A hacking group known as OilAlpha with likely ties to Yemen’s Houthi movement has targeted humanitarian groups, media outlets and nonprofits in the Arabian Peninsula via WhatsApp as part of a digital espionage campaign, according to a new report by cybersecurity firm Recorded Future.
From April to May 2022, just as Saudi Arabia hosted negotiations between Yemeni leaders involved in the nearly decade-long civil war, OilAlpha sent malicious Android files through WhatsApp to political representatives and journalists, the firm noted. The hacking group appears to favor using the remote access tools to install mobile spyware such as SpyNote and SpyMax.
The firm said that OilAlpha will likely continue using malicious Android-based apps to “target entities that share an interest in Yemen’s political and security developments and the humanitarian and NGO sectors that operate in Yemen.”
Both SpyNote and SpyMax include the ability to access “call logs, SMS data, contact information, network information, access to the device’s camera and audio, as well as GPS location data, among others,” the report noted. OilAlpha’s similarly focuses on Android phones that are more widely available in the region.
Recorded Future has not attributed OilAlpha to the Houthi movement.
Recorded Future does not have any indication of how successful OilAlpha’s operations have been since it started tracking the outfit. The firm believes the group has also spoofed Saudi Arabian organizations such as the King Khalid Foundation, King Salman Humanitarian Aid and Relief Centre and Project MASAM that removes landmines in the region, the report noted after finding icons with those organizations in the malware.
Recorded Future also said the group also spoofed applications of nongovernmental organizations such as the United Nations Children’s Emergency Fund, the Norwegian Refugee Council and the Red Crescent Society. All of these organizations either conduct or coordinate disaster response and humanitarian work in Yemen.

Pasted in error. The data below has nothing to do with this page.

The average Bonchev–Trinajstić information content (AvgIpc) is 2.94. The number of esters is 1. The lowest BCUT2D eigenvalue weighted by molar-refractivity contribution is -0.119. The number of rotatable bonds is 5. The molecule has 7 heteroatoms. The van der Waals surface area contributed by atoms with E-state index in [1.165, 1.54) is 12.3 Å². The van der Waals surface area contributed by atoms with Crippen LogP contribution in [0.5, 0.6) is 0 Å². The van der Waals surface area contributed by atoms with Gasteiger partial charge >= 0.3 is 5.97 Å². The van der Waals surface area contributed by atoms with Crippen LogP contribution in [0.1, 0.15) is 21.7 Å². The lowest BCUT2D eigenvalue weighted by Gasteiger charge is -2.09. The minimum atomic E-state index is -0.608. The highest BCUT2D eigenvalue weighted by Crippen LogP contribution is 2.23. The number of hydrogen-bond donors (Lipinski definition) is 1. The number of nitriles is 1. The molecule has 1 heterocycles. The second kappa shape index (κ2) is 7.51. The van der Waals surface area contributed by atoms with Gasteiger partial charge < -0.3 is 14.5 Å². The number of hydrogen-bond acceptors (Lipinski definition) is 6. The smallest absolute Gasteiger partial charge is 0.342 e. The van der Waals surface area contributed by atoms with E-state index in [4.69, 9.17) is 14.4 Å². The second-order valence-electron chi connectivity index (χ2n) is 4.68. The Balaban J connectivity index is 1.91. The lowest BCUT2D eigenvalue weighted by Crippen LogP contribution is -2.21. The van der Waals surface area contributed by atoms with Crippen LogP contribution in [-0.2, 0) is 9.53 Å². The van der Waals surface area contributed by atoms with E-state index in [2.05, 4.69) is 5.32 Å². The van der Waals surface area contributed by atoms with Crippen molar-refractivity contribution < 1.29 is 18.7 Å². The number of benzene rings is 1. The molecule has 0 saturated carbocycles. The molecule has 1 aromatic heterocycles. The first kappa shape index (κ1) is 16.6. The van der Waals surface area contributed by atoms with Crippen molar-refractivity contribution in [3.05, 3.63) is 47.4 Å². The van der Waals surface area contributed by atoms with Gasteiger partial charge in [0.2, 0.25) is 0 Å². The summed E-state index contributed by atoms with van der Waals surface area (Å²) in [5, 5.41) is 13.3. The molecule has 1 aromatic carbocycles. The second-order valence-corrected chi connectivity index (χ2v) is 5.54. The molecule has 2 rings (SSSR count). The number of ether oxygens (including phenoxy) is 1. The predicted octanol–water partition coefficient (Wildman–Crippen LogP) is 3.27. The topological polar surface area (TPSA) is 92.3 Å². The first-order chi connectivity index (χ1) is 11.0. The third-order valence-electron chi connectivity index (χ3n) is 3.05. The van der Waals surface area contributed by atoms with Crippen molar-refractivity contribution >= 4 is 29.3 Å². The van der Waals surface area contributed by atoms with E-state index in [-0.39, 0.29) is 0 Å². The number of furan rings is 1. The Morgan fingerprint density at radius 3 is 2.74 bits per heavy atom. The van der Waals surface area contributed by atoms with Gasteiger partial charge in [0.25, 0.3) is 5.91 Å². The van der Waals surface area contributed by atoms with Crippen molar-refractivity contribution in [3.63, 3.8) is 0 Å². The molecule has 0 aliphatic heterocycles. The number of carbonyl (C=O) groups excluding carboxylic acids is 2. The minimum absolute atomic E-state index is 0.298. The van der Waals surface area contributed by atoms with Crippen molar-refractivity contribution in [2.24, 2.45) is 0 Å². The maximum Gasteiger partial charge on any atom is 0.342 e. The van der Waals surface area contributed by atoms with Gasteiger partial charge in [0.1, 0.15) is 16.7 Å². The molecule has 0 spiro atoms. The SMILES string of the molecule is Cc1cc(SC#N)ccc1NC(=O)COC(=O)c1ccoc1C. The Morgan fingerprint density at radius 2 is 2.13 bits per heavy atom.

“Barring the discovery of new information or broader geostrategic shifts, OilAlpha is likely to continue to use malicious Android-based applications to target entities that share an interest in Yemen’s political and security developments and the humanitarian and NGO sectors that operate in Yemen,” Recorded Future said.
The group appears to have done little to hide its infrastructure. OilAlpha mostly used Yemeni-owned Public Telecommunication Corporation that is likely under the control of Houthi authorities, Recorded Future said. Additionally, the group almost exclusively used dynamic DNS, which served as another indicator for attribution, Recorded Future noted.
The company said that it couldn’t ascertain why the group relied on infrastructure with seemingly poor operational security, but could not find any corresponding evidence that points to hacked infrastructure or a false flag.
“We can’t ascertain that there hasn’t been some form of compromise of those assets and therefor foreign threat actors are using them,” said Jon Condra, director of strategic and persistent threats at Insikt Group at Recorded Future. “We can’t ascertain whether they’re actually maybe selling their infrastructure so it could be somebody else using it on purpose to assist, potentially obviously, with their knowledge against targets of their interests.”
Recorded Future noted that there is insufficient evidence to definitely say whether Yemeni operatives are responsible for OilAlpha’s campaign or whether other threat groups in the region may be behind the ongoing campaign.
“External threat actors like Lebanese or Iraqi Hezbollah, or even Iranian operators supporting the [Islamic Revolutionary Guard Corps], may have led this threat activity,” notes Recorded Future, based on the fact that these groups have a vested interest in the outcome of the civil war.